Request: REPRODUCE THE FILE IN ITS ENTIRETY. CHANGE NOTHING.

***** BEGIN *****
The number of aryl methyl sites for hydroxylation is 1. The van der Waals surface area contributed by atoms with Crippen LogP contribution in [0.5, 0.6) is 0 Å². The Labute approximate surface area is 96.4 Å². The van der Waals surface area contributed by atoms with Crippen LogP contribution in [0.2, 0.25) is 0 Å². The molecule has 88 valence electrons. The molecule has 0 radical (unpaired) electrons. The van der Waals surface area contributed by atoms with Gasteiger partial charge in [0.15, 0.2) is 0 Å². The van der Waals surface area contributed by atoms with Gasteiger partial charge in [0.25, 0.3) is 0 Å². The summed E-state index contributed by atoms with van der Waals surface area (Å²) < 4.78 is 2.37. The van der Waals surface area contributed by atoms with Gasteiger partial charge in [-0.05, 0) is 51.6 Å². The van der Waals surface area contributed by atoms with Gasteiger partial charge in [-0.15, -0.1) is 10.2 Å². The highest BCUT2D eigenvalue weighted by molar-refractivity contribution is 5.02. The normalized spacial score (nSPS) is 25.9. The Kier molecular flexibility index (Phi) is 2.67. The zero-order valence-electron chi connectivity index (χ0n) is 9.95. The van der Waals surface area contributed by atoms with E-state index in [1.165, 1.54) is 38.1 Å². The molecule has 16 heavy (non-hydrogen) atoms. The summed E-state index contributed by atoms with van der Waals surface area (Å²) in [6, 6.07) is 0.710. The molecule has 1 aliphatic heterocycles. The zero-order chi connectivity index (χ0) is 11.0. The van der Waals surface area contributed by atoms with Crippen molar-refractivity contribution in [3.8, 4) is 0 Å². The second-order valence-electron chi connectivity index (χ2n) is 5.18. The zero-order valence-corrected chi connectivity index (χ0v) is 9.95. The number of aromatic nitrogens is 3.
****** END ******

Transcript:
The number of aryl methyl sites for hydroxylation is 1. The van der Waals surface area contributed by atoms with Crippen LogP contribution in [0.5, 0.6) is 0 Å². The Labute approximate surface area is 96.4 Å². The van der Waals surface area contributed by atoms with Crippen LogP contribution in [0.2, 0.25) is 0 Å². The molecule has 88 valence electrons. The molecule has 0 radical (unpaired) electrons. The van der Waals surface area contributed by atoms with Gasteiger partial charge in [0.15, 0.2) is 0 Å². The van der Waals surface area contributed by atoms with Gasteiger partial charge in [0.25, 0.3) is 0 Å². The summed E-state index contributed by atoms with van der Waals surface area (Å²) < 4.78 is 2.37. The van der Waals surface area contributed by atoms with Gasteiger partial charge in [-0.05, 0) is 51.6 Å². The van der Waals surface area contributed by atoms with Gasteiger partial charge in [-0.15, -0.1) is 10.2 Å². The highest BCUT2D eigenvalue weighted by molar-refractivity contribution is 5.02. The normalized spacial score (nSPS) is 25.9. The Kier molecular flexibility index (Phi) is 2.67. The zero-order valence-electron chi connectivity index (χ0n) is 9.95. The van der Waals surface area contributed by atoms with E-state index in [1.165, 1.54) is 38.1 Å². The molecule has 16 heavy (non-hydrogen) atoms. The summed E-state index contributed by atoms with van der Waals surface area (Å²) in [6, 6.07) is 0.710. The molecule has 1 aliphatic heterocycles. The zero-order chi connectivity index (χ0) is 11.0. The van der Waals surface area contributed by atoms with Crippen molar-refractivity contribution in [3.8, 4) is 0 Å². The second-order valence-electron chi connectivity index (χ2n) is 5.18. The zero-order valence-corrected chi connectivity index (χ0v) is 9.95. The number of aromatic nitrogens is 3.